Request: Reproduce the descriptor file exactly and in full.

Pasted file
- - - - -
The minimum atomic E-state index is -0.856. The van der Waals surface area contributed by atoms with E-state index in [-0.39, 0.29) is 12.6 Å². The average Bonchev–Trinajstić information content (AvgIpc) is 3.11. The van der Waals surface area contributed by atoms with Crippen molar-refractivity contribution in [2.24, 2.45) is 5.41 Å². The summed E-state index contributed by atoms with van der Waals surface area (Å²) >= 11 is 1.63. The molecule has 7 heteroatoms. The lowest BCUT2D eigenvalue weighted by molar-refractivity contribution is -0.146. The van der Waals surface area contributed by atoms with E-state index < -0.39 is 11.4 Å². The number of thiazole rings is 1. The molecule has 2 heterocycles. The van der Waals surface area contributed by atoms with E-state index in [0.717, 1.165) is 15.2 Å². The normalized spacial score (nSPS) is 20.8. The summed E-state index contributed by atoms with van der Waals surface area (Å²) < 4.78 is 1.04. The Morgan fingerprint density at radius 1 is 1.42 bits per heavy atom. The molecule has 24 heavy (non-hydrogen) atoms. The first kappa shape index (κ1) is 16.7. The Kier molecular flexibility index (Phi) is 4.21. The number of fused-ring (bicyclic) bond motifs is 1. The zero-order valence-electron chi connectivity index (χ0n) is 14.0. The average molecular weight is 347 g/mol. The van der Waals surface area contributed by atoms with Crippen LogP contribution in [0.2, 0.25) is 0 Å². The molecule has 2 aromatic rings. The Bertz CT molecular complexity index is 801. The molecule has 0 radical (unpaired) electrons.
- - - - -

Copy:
The minimum atomic E-state index is -0.856. The van der Waals surface area contributed by atoms with E-state index in [-0.39, 0.29) is 12.6 Å². The average Bonchev–Trinajstić information content (AvgIpc) is 3.11. The van der Waals surface area contributed by atoms with Crippen molar-refractivity contribution in [2.24, 2.45) is 5.41 Å². The summed E-state index contributed by atoms with van der Waals surface area (Å²) >= 11 is 1.63. The molecule has 7 heteroatoms. The lowest BCUT2D eigenvalue weighted by molar-refractivity contribution is -0.146. The van der Waals surface area contributed by atoms with E-state index < -0.39 is 11.4 Å². The number of thiazole rings is 1. The molecule has 2 heterocycles. The van der Waals surface area contributed by atoms with E-state index in [0.717, 1.165) is 15.2 Å². The normalized spacial score (nSPS) is 20.8. The summed E-state index contributed by atoms with van der Waals surface area (Å²) < 4.78 is 1.04. The Morgan fingerprint density at radius 1 is 1.42 bits per heavy atom. The molecule has 24 heavy (non-hydrogen) atoms. The first kappa shape index (κ1) is 16.7. The Kier molecular flexibility index (Phi) is 4.21. The number of fused-ring (bicyclic) bond motifs is 1. The zero-order valence-electron chi connectivity index (χ0n) is 14.0. The average molecular weight is 347 g/mol. The van der Waals surface area contributed by atoms with Crippen LogP contribution in [0.2, 0.25) is 0 Å². The molecule has 2 aromatic rings. The Bertz CT molecular complexity index is 801. The molecule has 0 radical (unpaired) electrons.